A nice project for the Hot Bulb enthusiast?

I hope the anti- ante- ebay posting contingent will allow this one:
http://cgi.ebay.co.uk/ws/eBayISAPI.dll?ViewItem&itemE86917732
No mention of whether the missing parts are around :-(
Tim
Dutton Dry-Dock Traditional & Modern canal craft repairs Vintage diesel engine service
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Tim,
And how are you getting on with that Sabb hot bulb you bought on Ebay last year?
David Mack
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wrote:

Slowly <g>
I've had it running, sorted out issues with the governor and lubricator, but I really want to strip it down completely before doing anything else.
Cheers Tim
Dutton Dry-Dock Traditional & Modern canal craft repairs Vintage diesel engine service
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From the description it seems that the existing engine is seen as something of an embarrassment, rather than a selling point.
--
Nick H



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wrote:

I'm sure it is an embarassment, unless all the missing bits are in a safe place somewhere.
Cheers Tim
Dutton Dry-Dock Traditional & Modern canal craft repairs Vintage diesel engine service
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Is there not something in the maritime act the states that over a certain length vessel you need a master certificate and I sure that length is 59' 11"
| wrote: | | >From the description it seems that the existing engine is seen as something | >of an embarrassment, rather than a selling point. | | I'm sure it is an embarassment, unless all the missing bits are in a | safe place somewhere. | | Cheers | Tim | | Dutton Dry-Dock | Traditional & Modern canal craft repairs | Vintage diesel engine service
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On Thu, 3 Nov 2005 13:12:19 +0000 (UTC), "Mason"

Not, AFAIR, if the vessel is used as a private 'yacht'. Whether or not it comes under that definition is a matter of how it is used, rather than what it looks like.
Cheers Tim
Dutton Dry-Dock Traditional & Modern canal craft repairs Vintage diesel engine service
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Any idea of what engine it is, Tim?
Regards, Arthur G
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On Fri, 4 Nov 2005 10:39:29 -0000, "Arthur G"

Not really, there were a number of Scandinavian producers of that sort of thing, some still going into the 1980s.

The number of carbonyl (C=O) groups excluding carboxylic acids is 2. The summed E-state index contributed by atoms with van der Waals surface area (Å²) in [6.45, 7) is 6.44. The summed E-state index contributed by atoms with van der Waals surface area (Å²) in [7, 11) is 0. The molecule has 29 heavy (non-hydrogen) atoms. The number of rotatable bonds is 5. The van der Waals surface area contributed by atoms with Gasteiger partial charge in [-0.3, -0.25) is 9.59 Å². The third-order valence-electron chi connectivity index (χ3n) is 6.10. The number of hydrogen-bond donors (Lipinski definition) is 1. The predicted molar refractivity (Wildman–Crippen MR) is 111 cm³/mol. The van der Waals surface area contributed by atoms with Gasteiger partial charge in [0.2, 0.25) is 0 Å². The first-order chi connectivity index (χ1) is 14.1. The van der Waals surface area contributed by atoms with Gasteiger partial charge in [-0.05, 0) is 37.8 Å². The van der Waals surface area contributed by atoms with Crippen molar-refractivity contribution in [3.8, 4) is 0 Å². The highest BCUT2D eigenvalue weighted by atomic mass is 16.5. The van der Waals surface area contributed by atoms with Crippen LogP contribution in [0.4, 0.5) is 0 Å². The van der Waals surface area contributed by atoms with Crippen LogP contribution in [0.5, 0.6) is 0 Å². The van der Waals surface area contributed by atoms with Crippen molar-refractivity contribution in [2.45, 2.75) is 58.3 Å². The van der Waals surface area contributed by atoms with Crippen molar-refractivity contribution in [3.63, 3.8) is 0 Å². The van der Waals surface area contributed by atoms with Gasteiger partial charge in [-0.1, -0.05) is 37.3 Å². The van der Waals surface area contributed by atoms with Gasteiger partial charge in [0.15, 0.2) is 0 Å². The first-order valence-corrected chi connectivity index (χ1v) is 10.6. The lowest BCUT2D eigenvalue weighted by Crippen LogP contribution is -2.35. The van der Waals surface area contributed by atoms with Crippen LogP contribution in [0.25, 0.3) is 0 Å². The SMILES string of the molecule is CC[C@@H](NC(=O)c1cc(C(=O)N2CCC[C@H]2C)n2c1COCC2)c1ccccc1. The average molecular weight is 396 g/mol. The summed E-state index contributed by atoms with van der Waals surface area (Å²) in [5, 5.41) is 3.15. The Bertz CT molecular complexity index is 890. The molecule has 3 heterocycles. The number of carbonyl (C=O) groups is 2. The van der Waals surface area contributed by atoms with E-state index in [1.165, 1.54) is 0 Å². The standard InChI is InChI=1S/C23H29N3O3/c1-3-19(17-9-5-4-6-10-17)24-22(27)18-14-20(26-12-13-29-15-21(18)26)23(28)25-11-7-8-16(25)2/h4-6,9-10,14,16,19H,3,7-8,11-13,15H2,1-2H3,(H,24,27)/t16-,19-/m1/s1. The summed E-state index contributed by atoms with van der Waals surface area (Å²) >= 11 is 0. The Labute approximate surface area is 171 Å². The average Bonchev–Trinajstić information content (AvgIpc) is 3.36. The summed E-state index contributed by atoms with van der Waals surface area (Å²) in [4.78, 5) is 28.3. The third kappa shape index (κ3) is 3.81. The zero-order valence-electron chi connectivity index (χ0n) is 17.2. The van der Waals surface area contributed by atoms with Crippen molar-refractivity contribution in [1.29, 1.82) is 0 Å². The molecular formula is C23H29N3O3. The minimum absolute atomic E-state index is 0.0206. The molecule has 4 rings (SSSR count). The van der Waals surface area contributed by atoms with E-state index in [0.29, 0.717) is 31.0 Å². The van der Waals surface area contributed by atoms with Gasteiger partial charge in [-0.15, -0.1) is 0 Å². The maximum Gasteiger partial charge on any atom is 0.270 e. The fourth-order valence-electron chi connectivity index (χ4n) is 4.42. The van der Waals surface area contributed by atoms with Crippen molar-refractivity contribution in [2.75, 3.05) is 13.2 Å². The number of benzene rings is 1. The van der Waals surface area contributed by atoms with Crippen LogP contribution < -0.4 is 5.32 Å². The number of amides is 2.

Cheers Tim
Dutton Dry-Dock Traditional & Modern canal craft repairs Vintage diesel engine service
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Looks like a Hundested.
See this page for a lovely boat which had the last one installed new in 1986.
http://www.hugohein.com/classic.sail/haabet/haabet.specs.htm
The only problem with the site is the incredibly annoying flashing text.
Regards,
Chris
wrote:

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What a beautiful hull! I've sailed on Viking ship replicas with just that below line shape.
regards
Kim Siddorn
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Time Leech wrote:

snipped-for-privacy@mfdcapacitors.co.uk says...

Danish fishing boats commonly had Bolinders fitted - which, with their silencers, were often described as 'daleks, with a dustbin under their arm'. This engine would seem to fit that description....
Somebody on UKRW might be interested so cross posting....
Chris D
--
--
snipped-for-privacy@deuchars.co.uk http://www.deuchars.org.uk
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Back in 1974 my parents bought a Norwegian ex fishing boat that had been used for carrying cargo around the Fjords, no nasty fish smell thank god.
Anyway it was 54' long and had a 30 HP Union semi-diesel engine.
Here is a story about the engine my father and I co-wrote and was published recently in a sailing newspaper (The Compass) based out of Bequia in the St. Vincent Grenadines. Its quite long so I am giving you advanced warning. Anyhow I hope those that wade through it enjoy.
First off here is a link worth looking at, unfortunately it is only in Norwegian: http://www.semidiesel.no /
AND IT ONLY TOOK SEVEN MINUTES TO START
About twenty years ago my family and I went to Norway to see if we could pick up one of the old wooden fishing boats which the Norwegian government was pressuring fishermen to sell to modernize their fleet. We found a nice 54 footer with the usual single cylinder semi-diesel engine. The old single cylinder diesel Scandinavian engine was reputedly designed to enable anyone, farmers sons etc, to operate, so they were pretty simple. To start them was another matter. In fact it wasn't unusual to see boats sitting at the dock all weekend just breathing away to themselves while waiting for the next week's fishing to start, particularly in winter as once they got cold they took some time to get warmed up and running.
Ours had a bore of 9" and a stroke of 12". It was said to produce all of 30hp at about 360 rpm. All those tons of metal for just thirty horse, we said?
It stood in the middle of the engine room looking, now that I think of it, a little like RD-D2. It was gray, stood about shoulder height, and had pipes running about it. At the front end was a huge flywheel, about four feet in diameter with a massive rim. In front of that was a big hydraulic pump to work fishing gear and the anchor windlass. Because of the low speed they couldn't use small, high pressure pumps and piping. This monster pump had pipes of at least 2"ID running to and from it.
A true diesel of course works on compression ignition, where the compression inside the cylinder space is high enough to ignite the fuel charge. A semi-diesel needs a source of heat to set the fires going and in fact my own Mitsubishi diesel pick up has heater plugs, the tips of which presumably run red hot when the engine is going.